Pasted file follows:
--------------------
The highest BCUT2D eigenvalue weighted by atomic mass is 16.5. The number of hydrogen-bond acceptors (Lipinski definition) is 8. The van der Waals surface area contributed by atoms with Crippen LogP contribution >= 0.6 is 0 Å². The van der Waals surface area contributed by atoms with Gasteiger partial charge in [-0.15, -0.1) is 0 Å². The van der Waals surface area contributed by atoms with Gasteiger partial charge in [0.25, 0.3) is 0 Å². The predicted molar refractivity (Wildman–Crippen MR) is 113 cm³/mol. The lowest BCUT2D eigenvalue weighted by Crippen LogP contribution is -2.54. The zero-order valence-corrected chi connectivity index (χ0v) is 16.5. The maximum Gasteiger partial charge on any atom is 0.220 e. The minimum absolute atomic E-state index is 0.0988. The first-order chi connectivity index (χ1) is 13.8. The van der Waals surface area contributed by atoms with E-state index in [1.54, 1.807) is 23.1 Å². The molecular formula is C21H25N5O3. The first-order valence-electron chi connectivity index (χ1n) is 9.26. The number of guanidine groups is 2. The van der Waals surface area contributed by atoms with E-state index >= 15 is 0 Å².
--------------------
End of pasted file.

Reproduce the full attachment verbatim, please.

The highest BCUT2D eigenvalue weighted by atomic mass is 16.5. The number of hydrogen-bond acceptors (Lipinski definition) is 8. The van der Waals surface area contributed by atoms with Crippen LogP contribution >= 0.6 is 0 Å². The van der Waals surface area contributed by atoms with Gasteiger partial charge in [-0.15, -0.1) is 0 Å². The van der Waals surface area contributed by atoms with Gasteiger partial charge in [0.25, 0.3) is 0 Å². The predicted molar refractivity (Wildman–Crippen MR) is 113 cm³/mol. The lowest BCUT2D eigenvalue weighted by Crippen LogP contribution is -2.54. The zero-order valence-corrected chi connectivity index (χ0v) is 16.5. The maximum Gasteiger partial charge on any atom is 0.220 e. The minimum absolute atomic E-state index is 0.0988. The first-order chi connectivity index (χ1) is 13.8. The van der Waals surface area contributed by atoms with E-state index in [1.54, 1.807) is 23.1 Å². The molecular formula is C21H25N5O3. The first-order valence-electron chi connectivity index (χ1n) is 9.26. The number of guanidine groups is 2. The van der Waals surface area contributed by atoms with E-state index >= 15 is 0 Å².